Seagate will also get Wuala, a Swiss online backup company acquired by LaCie in 2009 for approximately $10 million. It will be offered in hybrid solutions with LaCie's products and branded under the Seagate's name, according to LaCie chairman and CEO Philippe Spruch. He added that Wuala was currently evaluated by Seagate's subsidiary Evault, also an online backup provider but more oriented on enterprises than consumers.
Largest shareholder Spruch is personally the biggest recipient of the transaction as he will receive around 64.6% of €146 million or €94 million for all his shares in the company, before the complete acquisition to come. According to the company's profile, he owned personally 2.9% of LaCie and 58.5% through Diversita, a company he totally controls. The global price for Seagate will be probably in the range of $150 million to $200 million.
Spruch co-founded in March 1989 with Pierre Fournier the company headquartered in Paris, at this time Electronique D2 and becoming LaCie in 1998, three years after acquiring the U.S. firm that has the same name and was a subsidiary of Quantum. He became chairman and CEO since July 16, 2001. He is also a director at U.S. firm Amikaï.
Being for a long time an entrepreneur, it seems difficult to see him working under the direction of somebody else. "No, it's a cool job, even if I have a boss. I have signed a contract for a minimum of three years," he answered. "There is a lot to do to become a leader in NAS and hybrid Wuala. It's motivating to compete with Synology, Qnap, Buffalo, Netgear, WD, Thecus, etc. And it's challenging to be inserted between GDrive, iCloud and Mozy, Dropbox."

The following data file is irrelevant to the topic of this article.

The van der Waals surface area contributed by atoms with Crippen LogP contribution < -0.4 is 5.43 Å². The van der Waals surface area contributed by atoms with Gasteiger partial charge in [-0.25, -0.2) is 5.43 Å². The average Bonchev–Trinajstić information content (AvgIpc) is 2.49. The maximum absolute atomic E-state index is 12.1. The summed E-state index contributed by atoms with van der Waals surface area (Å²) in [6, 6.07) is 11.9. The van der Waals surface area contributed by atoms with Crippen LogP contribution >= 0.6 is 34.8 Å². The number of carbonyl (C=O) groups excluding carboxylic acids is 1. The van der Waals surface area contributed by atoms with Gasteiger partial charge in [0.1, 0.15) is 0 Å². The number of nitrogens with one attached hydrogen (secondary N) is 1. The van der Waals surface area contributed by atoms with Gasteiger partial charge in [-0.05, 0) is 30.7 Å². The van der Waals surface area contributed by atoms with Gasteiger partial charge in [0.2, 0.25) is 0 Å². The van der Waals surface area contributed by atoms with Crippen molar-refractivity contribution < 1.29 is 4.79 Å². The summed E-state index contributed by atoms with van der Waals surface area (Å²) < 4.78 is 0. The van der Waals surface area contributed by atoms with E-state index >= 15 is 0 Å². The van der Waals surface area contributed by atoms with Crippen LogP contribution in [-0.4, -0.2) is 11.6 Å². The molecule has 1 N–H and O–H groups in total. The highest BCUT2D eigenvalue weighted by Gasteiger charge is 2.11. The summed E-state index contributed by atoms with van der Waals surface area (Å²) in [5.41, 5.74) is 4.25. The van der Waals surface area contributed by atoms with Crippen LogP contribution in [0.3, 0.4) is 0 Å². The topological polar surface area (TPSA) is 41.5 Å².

He will not replace a current Seagate's executive. "It's a new position created by Seagate and I'm going in Cupertino, CA to head the teams of Seagate's Branded (SBS) and LaCie. It's a more independent and flexible entity of more than $1 billion," he added.
He reveals that LaCie was discussing since three to four years not only with Seagate, but also with Toshiba and WD concerning the acquisition of his company.
Strangely, on one side, Spruch hate them, to finally loves one of them. He dislikes these three companies when he was obliged to buy HDDs integrated into LaCie's subsystems and at the same time was competing against them with the disadvantage to pay more for HDDs than these makers. In an interview published in the paper version of StorageNewsletter in March 2009, he said: "When we don't have S for 'Stupid" or 'Seagate' in front of us, it's a very healthy business." Spruch was also notably angry about the recent consolidations between them, generating higher prices of disk drives. Now into Seagate, LaCie products will benefit of the nice situation to acquire HDDs from Seagate at the best prices, directly from the assembly plants.
LaCie posted lower revenues in fiscal year ending June 30, 2011, €266.8 million, than the former year (€286.2 million), with about the same net income at less than €11 million. It was probably the right time to find a buyer, the competition being much rougher in small external storage systems with the recent addition of huge HDD companies.